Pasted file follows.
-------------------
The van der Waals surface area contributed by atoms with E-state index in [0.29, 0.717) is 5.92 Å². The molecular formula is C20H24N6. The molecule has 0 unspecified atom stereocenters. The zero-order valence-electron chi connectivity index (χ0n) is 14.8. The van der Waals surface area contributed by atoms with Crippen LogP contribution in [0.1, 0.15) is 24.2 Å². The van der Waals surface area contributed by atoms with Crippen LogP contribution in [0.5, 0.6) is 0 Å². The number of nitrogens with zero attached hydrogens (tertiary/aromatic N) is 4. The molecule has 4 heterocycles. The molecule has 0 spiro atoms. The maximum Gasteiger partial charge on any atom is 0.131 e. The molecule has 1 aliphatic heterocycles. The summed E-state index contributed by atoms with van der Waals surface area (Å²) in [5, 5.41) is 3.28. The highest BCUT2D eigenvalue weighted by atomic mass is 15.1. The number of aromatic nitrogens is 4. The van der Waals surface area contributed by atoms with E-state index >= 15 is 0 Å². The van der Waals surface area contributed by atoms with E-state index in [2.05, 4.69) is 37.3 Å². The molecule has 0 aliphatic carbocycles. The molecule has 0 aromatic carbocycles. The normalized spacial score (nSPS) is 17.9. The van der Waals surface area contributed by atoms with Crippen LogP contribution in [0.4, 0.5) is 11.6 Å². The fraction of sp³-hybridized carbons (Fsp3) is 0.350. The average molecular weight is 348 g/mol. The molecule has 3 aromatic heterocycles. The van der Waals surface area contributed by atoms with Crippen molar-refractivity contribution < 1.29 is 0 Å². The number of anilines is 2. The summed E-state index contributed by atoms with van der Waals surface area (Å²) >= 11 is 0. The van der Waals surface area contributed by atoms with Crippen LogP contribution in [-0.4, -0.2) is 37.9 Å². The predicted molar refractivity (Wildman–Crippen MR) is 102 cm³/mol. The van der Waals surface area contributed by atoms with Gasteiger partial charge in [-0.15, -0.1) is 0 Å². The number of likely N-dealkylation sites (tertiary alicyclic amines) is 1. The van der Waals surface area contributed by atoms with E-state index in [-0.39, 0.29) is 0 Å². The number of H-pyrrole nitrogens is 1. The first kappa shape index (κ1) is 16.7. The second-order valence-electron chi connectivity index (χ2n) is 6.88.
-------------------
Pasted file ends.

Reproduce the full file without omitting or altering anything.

The van der Waals surface area contributed by atoms with E-state index in [0.29, 0.717) is 5.92 Å². The molecular formula is C20H24N6. The molecule has 0 unspecified atom stereocenters. The zero-order valence-electron chi connectivity index (χ0n) is 14.8. The van der Waals surface area contributed by atoms with Crippen LogP contribution in [0.1, 0.15) is 24.2 Å². The van der Waals surface area contributed by atoms with Crippen LogP contribution in [0.5, 0.6) is 0 Å². The number of nitrogens with zero attached hydrogens (tertiary/aromatic N) is 4. The molecule has 4 heterocycles. The molecule has 0 spiro atoms. The maximum Gasteiger partial charge on any atom is 0.131 e. The molecule has 1 aliphatic heterocycles. The summed E-state index contributed by atoms with van der Waals surface area (Å²) in [5, 5.41) is 3.28. The highest BCUT2D eigenvalue weighted by atomic mass is 15.1. The number of aromatic nitrogens is 4. The van der Waals surface area contributed by atoms with E-state index >= 15 is 0 Å². The van der Waals surface area contributed by atoms with E-state index in [2.05, 4.69) is 37.3 Å². The molecule has 0 aliphatic carbocycles. The molecule has 0 aromatic carbocycles. The normalized spacial score (nSPS) is 17.9. The van der Waals surface area contributed by atoms with Crippen LogP contribution in [0.4, 0.5) is 11.6 Å². The fraction of sp³-hybridized carbons (Fsp3) is 0.350. The average molecular weight is 348 g/mol. The molecule has 3 aromatic heterocycles. The van der Waals surface area contributed by atoms with Crippen molar-refractivity contribution < 1.29 is 0 Å². The number of anilines is 2. The summed E-state index contributed by atoms with van der Waals surface area (Å²) >= 11 is 0. The van der Waals surface area contributed by atoms with Crippen LogP contribution in [-0.4, -0.2) is 37.9 Å². The predicted molar refractivity (Wildman–Crippen MR) is 102 cm³/mol. The van der Waals surface area contributed by atoms with Gasteiger partial charge in [-0.15, -0.1) is 0 Å². The number of likely N-dealkylation sites (tertiary alicyclic amines) is 1. The van der Waals surface area contributed by atoms with E-state index in [-0.39, 0.29) is 0 Å². The number of H-pyrrole nitrogens is 1. The first kappa shape index (κ1) is 16.7. The second-order valence-electron chi connectivity index (χ2n) is 6.88.